But for the last three years, most National Guard units have gone to Iraq, and taken most of their gear with them. When the troops come home, the weapons and equipment usually stays behind, either to be used by the unit replacing them, or to replace stuff destroyed, or worn out, during operations. While this makes sense from a logistical point-of-view, it doesn't really work if the troops don't get replacement equipment after they return home. Many units have not. Some have been disbanded as a result, but most are told to wait, and make do with whatever bits and pieces they were able to scrape together. While billions of dollars has been spent on replacing the equipment, many units are still short.
The troops are not happy with all this, and are ready to use some of their personal equipment (including their own cars and trucks) to fill the gap if there is a natural disaster. But that sort of thing will also be a publicity disaster for the U.S. Army, which has the ultimate power over what kind of weapons and equipment National Guard units have.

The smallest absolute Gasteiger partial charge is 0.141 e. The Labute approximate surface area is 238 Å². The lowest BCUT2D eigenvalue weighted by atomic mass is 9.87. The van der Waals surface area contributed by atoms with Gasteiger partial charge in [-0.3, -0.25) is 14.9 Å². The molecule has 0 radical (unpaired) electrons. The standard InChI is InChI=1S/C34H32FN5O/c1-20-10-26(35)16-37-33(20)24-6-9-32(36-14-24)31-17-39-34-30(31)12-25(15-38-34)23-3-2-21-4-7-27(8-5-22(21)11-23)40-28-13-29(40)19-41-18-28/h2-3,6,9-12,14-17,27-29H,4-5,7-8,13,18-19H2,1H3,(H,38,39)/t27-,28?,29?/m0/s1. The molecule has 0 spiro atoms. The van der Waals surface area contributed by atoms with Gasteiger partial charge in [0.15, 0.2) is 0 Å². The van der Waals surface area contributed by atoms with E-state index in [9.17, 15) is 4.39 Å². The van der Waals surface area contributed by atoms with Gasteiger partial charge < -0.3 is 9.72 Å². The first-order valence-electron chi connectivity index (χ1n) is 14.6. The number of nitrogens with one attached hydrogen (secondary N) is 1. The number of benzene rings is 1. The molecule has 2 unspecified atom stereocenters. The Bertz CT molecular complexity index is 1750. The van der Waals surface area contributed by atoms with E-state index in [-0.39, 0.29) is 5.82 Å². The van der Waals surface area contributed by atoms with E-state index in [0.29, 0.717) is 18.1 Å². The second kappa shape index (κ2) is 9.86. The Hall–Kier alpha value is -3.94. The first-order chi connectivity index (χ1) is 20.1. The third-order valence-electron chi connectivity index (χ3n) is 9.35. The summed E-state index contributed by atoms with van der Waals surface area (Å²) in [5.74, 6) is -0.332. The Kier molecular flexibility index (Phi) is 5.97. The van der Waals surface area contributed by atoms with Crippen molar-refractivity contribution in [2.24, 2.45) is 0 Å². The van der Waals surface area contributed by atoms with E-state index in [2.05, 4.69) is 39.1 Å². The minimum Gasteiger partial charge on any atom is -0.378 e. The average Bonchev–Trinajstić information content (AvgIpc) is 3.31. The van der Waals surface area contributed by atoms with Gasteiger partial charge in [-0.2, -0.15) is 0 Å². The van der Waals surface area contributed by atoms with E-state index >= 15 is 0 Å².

Potential disasters are developing in American National Guard units. Too many units are sending their vehicles and other equipment to Iraq, and not getting it back when the troops return. This is serious because, in effect, the National Guard is the local militia for the individual states. When the federal government is not using National Guard troops (which is most of the time), the troops answer to their state governor. The only time the governors call on the National Guard is when there is some kind of major emergency, usually a natural disaster. That's when the troops need their trucks, hummers, radios and what not.